But the current crowdfunding model has repeatedly proven that it is far from equipped to handle the campaigns of every person who could use one. Just over one in 10 health-related online campaigns reached their goal, according to a study at NerdWallet, and the study done at Bothell found that 90 percent of the campaigns they followed failed to reach their goal, only reaching 40 percent of what they asked for on average.

Dr. Edward Weisbart, who chairs the Missouri chapter of Physicians for a National Health Program, mentioned that a lot of these missed goals can be attributed to a sort of fatigue donors feel over time as they receive more and more requests to donate.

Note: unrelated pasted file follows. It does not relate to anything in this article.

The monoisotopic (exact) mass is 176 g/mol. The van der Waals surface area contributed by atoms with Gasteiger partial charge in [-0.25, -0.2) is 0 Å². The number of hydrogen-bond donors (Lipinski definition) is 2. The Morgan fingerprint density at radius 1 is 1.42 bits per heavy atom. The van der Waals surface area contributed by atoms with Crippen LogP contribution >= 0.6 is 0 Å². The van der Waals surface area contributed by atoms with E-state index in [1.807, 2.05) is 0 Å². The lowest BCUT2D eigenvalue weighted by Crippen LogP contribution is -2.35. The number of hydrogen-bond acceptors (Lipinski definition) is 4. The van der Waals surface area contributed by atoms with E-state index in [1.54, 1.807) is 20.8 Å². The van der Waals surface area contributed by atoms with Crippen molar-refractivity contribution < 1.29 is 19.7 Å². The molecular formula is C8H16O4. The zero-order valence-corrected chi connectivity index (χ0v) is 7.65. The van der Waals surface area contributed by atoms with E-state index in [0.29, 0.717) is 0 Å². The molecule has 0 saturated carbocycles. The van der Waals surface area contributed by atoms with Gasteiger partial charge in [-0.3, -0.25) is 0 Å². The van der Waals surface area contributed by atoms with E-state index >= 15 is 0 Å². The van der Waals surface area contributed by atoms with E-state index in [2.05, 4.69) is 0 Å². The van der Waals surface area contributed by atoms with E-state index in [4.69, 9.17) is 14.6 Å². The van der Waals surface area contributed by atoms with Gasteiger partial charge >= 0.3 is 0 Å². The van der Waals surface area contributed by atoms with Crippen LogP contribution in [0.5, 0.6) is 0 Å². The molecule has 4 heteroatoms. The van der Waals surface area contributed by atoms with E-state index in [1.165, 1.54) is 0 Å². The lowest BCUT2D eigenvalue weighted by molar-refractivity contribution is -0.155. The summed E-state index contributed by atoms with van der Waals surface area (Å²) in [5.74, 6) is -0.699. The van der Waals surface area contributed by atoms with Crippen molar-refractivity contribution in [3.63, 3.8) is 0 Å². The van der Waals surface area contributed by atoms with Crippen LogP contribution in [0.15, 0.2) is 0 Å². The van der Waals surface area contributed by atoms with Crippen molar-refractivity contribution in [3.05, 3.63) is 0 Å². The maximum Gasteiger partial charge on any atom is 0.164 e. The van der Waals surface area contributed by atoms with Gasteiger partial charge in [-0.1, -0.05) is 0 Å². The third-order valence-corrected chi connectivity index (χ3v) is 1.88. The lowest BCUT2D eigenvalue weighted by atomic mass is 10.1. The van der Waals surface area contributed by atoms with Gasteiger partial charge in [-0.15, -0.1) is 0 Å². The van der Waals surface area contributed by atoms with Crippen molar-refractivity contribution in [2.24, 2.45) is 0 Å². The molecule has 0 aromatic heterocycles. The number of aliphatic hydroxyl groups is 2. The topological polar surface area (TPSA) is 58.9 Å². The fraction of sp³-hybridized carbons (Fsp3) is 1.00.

“When you get your first request, you probably give a high amount. But as you get besieged and realize how common these requests are, donations will go down. We can’t keep on giving to everyone who asks,” she said to Bloomberg.

Even when people do give, they’re more likely to give to the campaigns with stories that touch our hearts or are just outright extraordinary, according to the creator of GoFraudMe, a website that exposes fraudulent campaigns on GoFundMe, Adrienne Gonzalez. For example, two of the “most active” campaigns on are one raising money for a woman who was struck by lightning, and one for a woman hoping to cover “co-pays, travel expenses, food, lodging, essentials” as she takes care of her 19-year-old daughter who is awaiting a kidney transplant.